Electron transport is studied in surface oxidized single-crystal copper thin films with a thickness of up to 5.6 nm by applying density functional theory and density functional tight binding methods to determine electron transport properties within the ballistic regime. The variation of the electron transmission as a function of film thickness as well as the different contributions to the overall electron transmission as a function of depth into the the films is examined. Transmission at the oxidized copper film surfaces is found to be universally low. Films with thickness greater than 2.7 nm exhibit a similar behavior in local transmission per unit area with depth from the film surface; transmission per unit area initially increases rapidly and then plateaus at a depth of approximately 0.35-0.5 nm away from the surface, dependent on surface facet. Unstrained films tend to exhibit a higher transmission per unit area than corresponding films under tensile strain.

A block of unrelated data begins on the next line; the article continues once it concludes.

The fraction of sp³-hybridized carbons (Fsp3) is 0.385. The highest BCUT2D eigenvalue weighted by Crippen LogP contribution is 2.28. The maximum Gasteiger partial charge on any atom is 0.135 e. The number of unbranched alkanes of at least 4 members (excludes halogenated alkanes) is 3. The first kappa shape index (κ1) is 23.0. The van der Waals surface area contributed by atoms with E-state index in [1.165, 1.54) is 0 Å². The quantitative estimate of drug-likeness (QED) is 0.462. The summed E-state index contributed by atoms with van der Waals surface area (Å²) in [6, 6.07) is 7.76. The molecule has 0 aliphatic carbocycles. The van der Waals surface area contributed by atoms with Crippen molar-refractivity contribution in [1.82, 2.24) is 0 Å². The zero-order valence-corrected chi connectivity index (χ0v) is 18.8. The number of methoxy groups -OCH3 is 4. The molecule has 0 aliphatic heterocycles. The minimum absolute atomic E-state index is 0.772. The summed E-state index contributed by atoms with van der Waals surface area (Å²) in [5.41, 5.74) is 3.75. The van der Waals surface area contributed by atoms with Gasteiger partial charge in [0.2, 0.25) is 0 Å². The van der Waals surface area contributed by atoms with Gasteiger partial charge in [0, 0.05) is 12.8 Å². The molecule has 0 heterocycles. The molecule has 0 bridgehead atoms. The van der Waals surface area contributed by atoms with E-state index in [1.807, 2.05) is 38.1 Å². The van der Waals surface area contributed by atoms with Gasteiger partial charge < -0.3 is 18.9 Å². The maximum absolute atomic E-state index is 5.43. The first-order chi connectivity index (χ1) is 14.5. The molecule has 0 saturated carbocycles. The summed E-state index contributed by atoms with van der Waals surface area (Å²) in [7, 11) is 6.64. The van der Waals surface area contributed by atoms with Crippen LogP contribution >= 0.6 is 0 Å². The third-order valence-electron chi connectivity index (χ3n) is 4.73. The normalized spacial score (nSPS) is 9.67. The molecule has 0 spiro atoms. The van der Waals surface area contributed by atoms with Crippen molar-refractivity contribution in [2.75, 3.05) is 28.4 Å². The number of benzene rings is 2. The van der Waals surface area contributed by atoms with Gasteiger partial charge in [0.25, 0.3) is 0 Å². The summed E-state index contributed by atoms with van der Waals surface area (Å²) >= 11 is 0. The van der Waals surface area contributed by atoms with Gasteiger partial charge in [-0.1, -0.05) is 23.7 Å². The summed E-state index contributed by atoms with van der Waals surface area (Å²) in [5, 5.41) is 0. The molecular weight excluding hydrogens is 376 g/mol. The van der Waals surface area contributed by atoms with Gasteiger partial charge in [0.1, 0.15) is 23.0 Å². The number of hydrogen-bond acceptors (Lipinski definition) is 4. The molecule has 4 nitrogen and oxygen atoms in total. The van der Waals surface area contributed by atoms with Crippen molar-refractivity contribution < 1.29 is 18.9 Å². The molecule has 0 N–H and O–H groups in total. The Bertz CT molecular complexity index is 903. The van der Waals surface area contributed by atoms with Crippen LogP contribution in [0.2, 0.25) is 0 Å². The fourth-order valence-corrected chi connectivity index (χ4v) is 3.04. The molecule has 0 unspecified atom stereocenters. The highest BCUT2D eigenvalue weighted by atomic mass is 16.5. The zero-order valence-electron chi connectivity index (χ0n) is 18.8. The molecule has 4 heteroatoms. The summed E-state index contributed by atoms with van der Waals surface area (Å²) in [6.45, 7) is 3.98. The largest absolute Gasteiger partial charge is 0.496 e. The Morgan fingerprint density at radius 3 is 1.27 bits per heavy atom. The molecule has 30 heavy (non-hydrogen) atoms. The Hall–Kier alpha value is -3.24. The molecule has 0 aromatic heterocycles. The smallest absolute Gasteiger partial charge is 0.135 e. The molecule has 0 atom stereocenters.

ASJC Scopus subject areas
- Electronic, Optical and Magnetic Materials
- Condensed Matter Physics